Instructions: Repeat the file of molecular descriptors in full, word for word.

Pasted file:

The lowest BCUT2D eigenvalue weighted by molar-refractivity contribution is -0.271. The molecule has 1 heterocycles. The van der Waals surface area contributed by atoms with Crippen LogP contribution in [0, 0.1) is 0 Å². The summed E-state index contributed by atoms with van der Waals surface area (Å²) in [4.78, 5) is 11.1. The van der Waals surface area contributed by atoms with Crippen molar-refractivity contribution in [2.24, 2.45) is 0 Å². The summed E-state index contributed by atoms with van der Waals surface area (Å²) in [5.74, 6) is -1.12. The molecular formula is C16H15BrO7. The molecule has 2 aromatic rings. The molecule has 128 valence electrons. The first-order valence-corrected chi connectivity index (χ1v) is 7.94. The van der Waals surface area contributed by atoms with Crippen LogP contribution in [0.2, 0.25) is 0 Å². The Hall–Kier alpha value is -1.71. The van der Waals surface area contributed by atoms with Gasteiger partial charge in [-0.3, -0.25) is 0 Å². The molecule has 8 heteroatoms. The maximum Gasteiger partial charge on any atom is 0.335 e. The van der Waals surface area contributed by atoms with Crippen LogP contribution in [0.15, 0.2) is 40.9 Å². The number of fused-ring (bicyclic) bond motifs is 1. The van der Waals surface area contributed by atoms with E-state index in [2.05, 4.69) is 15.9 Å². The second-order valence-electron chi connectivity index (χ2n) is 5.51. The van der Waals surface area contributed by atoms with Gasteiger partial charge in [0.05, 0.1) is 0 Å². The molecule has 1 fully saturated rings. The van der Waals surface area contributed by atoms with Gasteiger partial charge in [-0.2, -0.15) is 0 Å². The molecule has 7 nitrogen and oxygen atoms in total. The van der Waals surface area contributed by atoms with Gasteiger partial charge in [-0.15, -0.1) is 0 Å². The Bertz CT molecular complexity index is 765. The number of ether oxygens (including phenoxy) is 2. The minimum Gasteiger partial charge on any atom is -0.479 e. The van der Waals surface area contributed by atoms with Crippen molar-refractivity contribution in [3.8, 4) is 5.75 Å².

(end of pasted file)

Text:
The lowest BCUT2D eigenvalue weighted by molar-refractivity contribution is -0.271. The molecule has 1 heterocycles. The van der Waals surface area contributed by atoms with Crippen LogP contribution in [0, 0.1) is 0 Å². The summed E-state index contributed by atoms with van der Waals surface area (Å²) in [4.78, 5) is 11.1. The van der Waals surface area contributed by atoms with Crippen molar-refractivity contribution in [2.24, 2.45) is 0 Å². The summed E-state index contributed by atoms with van der Waals surface area (Å²) in [5.74, 6) is -1.12. The molecular formula is C16H15BrO7. The molecule has 2 aromatic rings. The molecule has 128 valence electrons. The first-order valence-corrected chi connectivity index (χ1v) is 7.94. The van der Waals surface area contributed by atoms with Crippen LogP contribution in [0.2, 0.25) is 0 Å². The Hall–Kier alpha value is -1.71. The van der Waals surface area contributed by atoms with Gasteiger partial charge in [-0.3, -0.25) is 0 Å². The molecule has 8 heteroatoms. The maximum Gasteiger partial charge on any atom is 0.335 e. The van der Waals surface area contributed by atoms with Crippen LogP contribution in [0.15, 0.2) is 40.9 Å². The number of fused-ring (bicyclic) bond motifs is 1. The van der Waals surface area contributed by atoms with E-state index in [2.05, 4.69) is 15.9 Å². The second-order valence-electron chi connectivity index (χ2n) is 5.51. The van der Waals surface area contributed by atoms with Gasteiger partial charge in [0.05, 0.1) is 0 Å². The molecule has 1 fully saturated rings. The van der Waals surface area contributed by atoms with Gasteiger partial charge in [-0.2, -0.15) is 0 Å². The molecule has 7 nitrogen and oxygen atoms in total. The van der Waals surface area contributed by atoms with Gasteiger partial charge in [-0.15, -0.1) is 0 Å². The Bertz CT molecular complexity index is 765. The number of ether oxygens (including phenoxy) is 2. The minimum Gasteiger partial charge on any atom is -0.479 e. The van der Waals surface area contributed by atoms with Crippen molar-refractivity contribution in [3.8, 4) is 5.75 Å².